January 24, 2011


Bird flu detected in 2 wild duck corpses at Fukushima reservoir

Highly pathogenic H5N1 bird flu has been detected in the corpses of two migratory wild ducks found at a reservoir here, prefectural authorities announced on Jan. 19.

From Jan. 4 to Jan. 10, the prefecture gathered seven bird corpses from the reservoir and sent them for testing at the National Institute for Environmental Studies in Tsukuba, Ibaraki Prefecture. Four of the corpses tested positive for Type-A influenza, and further investigation at Hokkaido University in Sapporo found that two had the highly pathogenic H5N1 bird flu. The other two are still being investigated.

... The discovery of H5N1 bird flu in Koriyama is the sixth confirmed case in the country since October of last year, when it was detected in duck droppings in Wakkanai, Hokkaido.

The Mainichi Daily News - mdn.mainichi.jp (source: ProMed Mail)
20 Jan 2011
Location: Koriyama, Fukushima Prefecture, Japan - Map It
Photo courtesy of The Mainichi Daily News

CWD Found in Minnesota Deer

A preliminary screening test strongly indicates that a deer harvested by a hunter last November near Pine Island in southeast Minnesota had Chronic Wasting Disease (CWD), according to the Minnesota Department of Natural Resources (DNR).

If the National Veterinary Services Laboratory in Ames, Iowa, confirms the University of Minnesota's preliminary diagnosis, it marks the first time CWD has been found in Minnesota's wild deer herd. An official confirmation is expected by next week.

21 Jan 2011
Location: Pine Island, Minnesota, USA - Map It

More CWD News

Migrating animals might decrease the spread of bird flu and other infectious diseases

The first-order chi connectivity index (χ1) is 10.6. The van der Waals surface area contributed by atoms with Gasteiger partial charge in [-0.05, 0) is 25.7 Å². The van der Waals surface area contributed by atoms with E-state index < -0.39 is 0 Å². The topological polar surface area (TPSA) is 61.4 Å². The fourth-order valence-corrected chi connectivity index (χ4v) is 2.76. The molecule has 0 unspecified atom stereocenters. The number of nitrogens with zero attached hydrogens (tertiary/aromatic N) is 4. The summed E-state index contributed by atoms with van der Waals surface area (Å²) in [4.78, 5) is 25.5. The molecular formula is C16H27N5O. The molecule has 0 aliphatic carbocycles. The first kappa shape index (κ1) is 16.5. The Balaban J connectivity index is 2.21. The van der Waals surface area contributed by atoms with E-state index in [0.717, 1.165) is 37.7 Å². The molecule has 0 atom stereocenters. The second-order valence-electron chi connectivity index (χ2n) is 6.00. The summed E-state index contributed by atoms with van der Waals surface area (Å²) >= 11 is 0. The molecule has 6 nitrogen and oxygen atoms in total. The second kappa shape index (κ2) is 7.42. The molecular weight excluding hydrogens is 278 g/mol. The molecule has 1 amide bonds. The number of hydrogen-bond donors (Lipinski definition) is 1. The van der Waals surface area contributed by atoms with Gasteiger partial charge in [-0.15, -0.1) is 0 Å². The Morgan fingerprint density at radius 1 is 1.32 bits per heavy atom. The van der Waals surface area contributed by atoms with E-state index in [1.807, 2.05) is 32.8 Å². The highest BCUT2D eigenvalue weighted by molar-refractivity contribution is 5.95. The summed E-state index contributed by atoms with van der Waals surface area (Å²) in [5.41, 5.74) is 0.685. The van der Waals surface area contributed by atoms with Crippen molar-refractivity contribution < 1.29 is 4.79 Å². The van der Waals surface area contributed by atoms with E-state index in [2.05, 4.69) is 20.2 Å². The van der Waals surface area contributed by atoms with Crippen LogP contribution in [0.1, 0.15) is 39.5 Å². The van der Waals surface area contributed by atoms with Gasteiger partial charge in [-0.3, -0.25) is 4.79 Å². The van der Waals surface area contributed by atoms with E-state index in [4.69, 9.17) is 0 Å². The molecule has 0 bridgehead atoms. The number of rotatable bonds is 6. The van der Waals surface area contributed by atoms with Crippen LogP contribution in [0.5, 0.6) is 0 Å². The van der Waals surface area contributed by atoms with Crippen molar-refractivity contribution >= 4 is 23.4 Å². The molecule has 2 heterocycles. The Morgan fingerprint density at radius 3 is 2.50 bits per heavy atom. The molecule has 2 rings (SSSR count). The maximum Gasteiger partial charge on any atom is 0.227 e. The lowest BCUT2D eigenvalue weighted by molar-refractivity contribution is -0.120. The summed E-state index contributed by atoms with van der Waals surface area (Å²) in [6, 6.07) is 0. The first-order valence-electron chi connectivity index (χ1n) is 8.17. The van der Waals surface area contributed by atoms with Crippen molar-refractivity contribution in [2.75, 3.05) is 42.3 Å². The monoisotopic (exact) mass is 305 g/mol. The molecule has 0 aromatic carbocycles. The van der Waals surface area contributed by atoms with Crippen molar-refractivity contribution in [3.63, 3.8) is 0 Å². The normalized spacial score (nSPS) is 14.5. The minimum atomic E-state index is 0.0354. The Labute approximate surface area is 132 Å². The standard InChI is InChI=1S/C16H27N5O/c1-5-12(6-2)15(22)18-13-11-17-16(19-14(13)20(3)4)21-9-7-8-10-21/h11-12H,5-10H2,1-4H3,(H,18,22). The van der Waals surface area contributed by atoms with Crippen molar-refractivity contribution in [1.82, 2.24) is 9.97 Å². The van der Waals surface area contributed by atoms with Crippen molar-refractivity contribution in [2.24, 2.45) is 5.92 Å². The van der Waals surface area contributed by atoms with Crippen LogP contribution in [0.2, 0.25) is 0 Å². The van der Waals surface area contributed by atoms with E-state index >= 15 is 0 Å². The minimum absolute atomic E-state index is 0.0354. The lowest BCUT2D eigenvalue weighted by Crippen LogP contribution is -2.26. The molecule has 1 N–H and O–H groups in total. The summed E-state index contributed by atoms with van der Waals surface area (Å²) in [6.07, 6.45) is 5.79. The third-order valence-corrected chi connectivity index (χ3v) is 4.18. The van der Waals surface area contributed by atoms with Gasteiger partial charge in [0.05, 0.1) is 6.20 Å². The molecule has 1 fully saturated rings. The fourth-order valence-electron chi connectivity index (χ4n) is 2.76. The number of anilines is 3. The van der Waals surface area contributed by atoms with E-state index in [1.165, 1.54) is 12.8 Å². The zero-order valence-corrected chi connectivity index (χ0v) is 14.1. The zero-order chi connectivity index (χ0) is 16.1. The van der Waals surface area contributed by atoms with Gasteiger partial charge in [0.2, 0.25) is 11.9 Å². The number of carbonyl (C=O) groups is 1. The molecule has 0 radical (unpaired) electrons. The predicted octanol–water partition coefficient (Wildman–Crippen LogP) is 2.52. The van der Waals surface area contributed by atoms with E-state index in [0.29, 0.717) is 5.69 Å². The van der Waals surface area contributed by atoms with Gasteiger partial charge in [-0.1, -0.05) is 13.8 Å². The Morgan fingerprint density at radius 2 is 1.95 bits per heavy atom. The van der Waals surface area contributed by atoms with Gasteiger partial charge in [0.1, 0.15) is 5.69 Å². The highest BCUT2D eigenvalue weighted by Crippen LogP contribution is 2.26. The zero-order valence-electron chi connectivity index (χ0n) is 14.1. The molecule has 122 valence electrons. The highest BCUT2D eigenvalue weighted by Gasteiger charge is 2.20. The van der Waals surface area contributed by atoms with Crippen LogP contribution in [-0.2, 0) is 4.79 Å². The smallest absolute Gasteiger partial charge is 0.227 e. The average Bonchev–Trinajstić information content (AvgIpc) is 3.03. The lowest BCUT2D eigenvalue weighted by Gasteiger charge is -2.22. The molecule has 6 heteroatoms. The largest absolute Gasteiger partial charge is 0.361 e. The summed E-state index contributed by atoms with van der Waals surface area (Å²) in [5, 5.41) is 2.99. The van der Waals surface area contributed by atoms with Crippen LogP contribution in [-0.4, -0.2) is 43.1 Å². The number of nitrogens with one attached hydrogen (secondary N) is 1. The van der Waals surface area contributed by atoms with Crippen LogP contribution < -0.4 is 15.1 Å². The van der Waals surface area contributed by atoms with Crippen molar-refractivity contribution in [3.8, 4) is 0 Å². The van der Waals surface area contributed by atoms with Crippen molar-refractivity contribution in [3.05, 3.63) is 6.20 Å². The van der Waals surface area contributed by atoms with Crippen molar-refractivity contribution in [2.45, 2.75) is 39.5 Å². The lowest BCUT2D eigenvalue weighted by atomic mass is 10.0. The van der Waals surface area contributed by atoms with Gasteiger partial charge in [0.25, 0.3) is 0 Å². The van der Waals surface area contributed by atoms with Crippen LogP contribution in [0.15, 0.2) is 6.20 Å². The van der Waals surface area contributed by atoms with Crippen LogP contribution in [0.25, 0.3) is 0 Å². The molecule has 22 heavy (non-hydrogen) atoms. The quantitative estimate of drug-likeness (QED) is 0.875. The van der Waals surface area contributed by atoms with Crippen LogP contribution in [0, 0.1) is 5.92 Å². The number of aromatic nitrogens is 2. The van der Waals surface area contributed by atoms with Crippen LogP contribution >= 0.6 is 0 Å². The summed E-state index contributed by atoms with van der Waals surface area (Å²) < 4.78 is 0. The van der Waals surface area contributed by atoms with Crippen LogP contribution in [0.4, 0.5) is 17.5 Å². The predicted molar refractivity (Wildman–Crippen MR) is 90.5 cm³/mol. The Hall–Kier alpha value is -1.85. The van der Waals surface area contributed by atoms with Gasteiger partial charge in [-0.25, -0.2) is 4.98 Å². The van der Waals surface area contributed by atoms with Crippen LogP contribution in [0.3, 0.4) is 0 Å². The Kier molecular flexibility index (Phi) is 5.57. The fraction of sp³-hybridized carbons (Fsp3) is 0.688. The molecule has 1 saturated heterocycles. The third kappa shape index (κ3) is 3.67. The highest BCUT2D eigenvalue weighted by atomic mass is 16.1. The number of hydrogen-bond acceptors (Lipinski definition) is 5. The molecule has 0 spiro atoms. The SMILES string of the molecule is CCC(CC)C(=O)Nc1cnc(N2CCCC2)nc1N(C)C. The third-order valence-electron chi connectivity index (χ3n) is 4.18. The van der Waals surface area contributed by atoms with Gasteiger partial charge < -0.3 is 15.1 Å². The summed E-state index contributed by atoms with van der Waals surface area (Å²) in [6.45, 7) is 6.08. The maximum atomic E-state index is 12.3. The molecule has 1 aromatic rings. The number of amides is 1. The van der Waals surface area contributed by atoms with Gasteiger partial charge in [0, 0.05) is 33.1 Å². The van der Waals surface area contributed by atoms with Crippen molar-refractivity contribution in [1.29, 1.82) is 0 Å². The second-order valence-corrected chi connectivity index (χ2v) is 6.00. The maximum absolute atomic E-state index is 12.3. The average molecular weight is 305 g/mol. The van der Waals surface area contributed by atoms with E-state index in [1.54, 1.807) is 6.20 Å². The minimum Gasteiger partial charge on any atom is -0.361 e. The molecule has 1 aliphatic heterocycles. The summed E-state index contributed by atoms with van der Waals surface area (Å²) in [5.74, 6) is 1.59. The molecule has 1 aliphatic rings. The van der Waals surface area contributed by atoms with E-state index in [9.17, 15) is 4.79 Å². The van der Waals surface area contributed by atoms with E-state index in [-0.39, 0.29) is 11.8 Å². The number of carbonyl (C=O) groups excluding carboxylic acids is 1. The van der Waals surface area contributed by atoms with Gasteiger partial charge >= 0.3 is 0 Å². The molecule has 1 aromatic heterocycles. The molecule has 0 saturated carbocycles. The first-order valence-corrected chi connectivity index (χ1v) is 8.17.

With millions of birds descending on Delaware Bay during migration, the propensity for bird flu (H5N1) to spread among flocks—and potentially among humans—has been a pressing concern. And as animals, from gray whales to monarch butterflies make epic treks of thousands of kilometers each year, the role of these travelers in spreading highly pathogenic diseases along the way has been a key question for ecologists and epidemiologists alike.
At first brush, a long-distance voyage might sound like an excellent opportunity for substantial disease spread. But perhaps unexpectedly animal migration might actually help keep super-pathogenic diseases in check, argued a team of researchers behind a new review paper.

...Birds that migrate across continents tend to have a higher viral load than those that stay at home year round. But for some of those species, migrating might help to avoid the more virulent pathogens that can accumulate in one environment. Other animals might use this migratory escape method as well. For example, previous research has suggested that reindeer (Rangifer tarandus) shrug off pesky warble flies (Hypoderma tarandi) by finding new summer pastures away from where fly larvae have been shed in the spring.

Scientific American - www.scientificamerican.com
21 Jan 2011
K Harmon
Photo courtesy of Scientific American

Cited Article
Animal Migration and Infectious Disease Risk.
Science. 21 Jan 2011; 331 (6015): 295-302. S Altizer et al.

Photo courtesy of The Guardian